Putin will understand this going into discussions with Erdogan on 5 March. The significance of Ankara’s recent overtures to Washington will not be lost on Moscow. Putin also clearly understands that Moscow retains the balance of power in its relationship with Ankara, and has more levers that it can deploy should it not get its way in Syria. It is also significant that the original plan brokered by the Germans and the French for a ‘four powers’ conference on Idlib in Istanbul appears to have been replaced by a meeting between Putin and Erdogan in Moscow, with the new location symbolic of the balance of power between the two.
The key to the current crisis will be whether Moscow and Ankara can reconcile the competing strategic priorities that define their relationship and find common ground on the question of Idlib. The risk for Erdogan is that Putin has already proven adept at using ‘coercive diplomacy’ to bend Erdogan to his will and that he will continue to do so by forcing Erdogan to accept a compromise in Idlib that favours Russia. But, given recent events, even a compromise agreement on Idlib is better than no agreement, and it may provide both Erdogan and Putin with an opportunity to weigh up the importance of their objectives in Syria against the value of their broader relationship.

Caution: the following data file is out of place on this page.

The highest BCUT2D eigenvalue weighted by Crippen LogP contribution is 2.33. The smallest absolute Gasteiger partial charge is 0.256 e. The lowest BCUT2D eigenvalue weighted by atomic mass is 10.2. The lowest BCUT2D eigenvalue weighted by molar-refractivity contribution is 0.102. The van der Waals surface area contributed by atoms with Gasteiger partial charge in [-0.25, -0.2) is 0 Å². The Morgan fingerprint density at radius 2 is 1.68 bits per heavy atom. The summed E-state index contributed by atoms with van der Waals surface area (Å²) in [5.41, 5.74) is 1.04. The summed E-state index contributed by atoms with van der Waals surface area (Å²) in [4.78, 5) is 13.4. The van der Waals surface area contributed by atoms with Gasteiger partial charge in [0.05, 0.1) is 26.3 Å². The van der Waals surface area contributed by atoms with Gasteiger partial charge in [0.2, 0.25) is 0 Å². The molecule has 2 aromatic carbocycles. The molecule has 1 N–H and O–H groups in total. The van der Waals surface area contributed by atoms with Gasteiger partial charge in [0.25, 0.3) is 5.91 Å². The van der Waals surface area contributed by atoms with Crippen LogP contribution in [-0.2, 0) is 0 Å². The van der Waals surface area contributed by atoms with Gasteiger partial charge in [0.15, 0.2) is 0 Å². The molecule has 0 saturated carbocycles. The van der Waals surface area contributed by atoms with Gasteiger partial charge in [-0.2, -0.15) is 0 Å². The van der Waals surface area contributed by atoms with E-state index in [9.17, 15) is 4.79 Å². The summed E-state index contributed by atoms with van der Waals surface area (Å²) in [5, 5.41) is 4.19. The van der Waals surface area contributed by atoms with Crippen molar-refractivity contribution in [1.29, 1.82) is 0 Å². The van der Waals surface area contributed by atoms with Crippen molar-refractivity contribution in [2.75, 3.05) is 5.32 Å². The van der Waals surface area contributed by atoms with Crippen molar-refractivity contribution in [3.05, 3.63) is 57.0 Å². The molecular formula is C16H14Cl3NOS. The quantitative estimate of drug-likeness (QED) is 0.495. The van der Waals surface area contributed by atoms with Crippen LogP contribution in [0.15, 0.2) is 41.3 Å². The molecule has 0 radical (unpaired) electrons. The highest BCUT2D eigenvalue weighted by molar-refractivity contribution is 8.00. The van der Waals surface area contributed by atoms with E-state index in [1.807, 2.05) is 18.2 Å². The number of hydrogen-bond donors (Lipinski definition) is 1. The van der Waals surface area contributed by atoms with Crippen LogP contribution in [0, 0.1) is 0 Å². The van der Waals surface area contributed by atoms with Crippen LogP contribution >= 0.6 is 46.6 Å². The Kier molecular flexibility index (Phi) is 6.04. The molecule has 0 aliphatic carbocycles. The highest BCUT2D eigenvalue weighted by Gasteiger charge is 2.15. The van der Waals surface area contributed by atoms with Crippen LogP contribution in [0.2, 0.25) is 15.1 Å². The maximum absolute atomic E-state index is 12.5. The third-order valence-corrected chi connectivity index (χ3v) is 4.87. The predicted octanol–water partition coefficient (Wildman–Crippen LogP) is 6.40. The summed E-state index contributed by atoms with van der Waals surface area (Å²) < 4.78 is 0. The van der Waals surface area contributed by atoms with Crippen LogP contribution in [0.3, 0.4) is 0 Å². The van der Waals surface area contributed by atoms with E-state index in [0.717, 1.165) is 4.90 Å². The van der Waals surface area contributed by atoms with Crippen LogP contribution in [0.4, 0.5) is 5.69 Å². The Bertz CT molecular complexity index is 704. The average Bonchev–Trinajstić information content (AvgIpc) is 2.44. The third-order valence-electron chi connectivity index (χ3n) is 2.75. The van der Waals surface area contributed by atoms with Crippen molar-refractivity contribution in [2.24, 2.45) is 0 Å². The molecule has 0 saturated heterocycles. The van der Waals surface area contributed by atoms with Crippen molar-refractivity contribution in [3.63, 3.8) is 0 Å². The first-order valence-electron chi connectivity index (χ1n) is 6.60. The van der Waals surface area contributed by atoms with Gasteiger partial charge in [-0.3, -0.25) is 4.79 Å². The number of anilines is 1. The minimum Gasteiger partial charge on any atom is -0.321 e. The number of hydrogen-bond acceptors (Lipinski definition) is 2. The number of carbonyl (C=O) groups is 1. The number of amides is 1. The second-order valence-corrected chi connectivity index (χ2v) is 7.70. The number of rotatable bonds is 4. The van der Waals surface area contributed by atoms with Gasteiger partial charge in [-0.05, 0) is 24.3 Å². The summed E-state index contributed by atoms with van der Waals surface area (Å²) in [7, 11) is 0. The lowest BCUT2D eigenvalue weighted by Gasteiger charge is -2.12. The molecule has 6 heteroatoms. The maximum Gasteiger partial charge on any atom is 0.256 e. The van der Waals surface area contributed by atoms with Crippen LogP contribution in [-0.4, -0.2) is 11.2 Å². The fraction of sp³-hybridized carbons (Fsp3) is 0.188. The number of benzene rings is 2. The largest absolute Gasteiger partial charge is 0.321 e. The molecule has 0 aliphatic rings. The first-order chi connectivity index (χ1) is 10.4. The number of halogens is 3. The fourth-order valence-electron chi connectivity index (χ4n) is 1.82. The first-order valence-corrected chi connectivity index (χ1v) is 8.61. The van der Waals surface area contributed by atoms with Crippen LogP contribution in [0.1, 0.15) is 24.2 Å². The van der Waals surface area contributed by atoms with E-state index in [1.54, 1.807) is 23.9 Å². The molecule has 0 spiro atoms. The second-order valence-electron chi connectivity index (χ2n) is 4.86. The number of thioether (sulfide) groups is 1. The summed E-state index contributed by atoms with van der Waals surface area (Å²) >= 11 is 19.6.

Connor Dilleen has worked for the Department of Foreign Affairs and Trade and the Office of National Assessments. He currently works for Australia’s privacy regulator. This article represents the author’s personal views and does not necessarily reflect the views of the Australian government.
His article first appeared in The Strategist.
This first appeared earlier this month.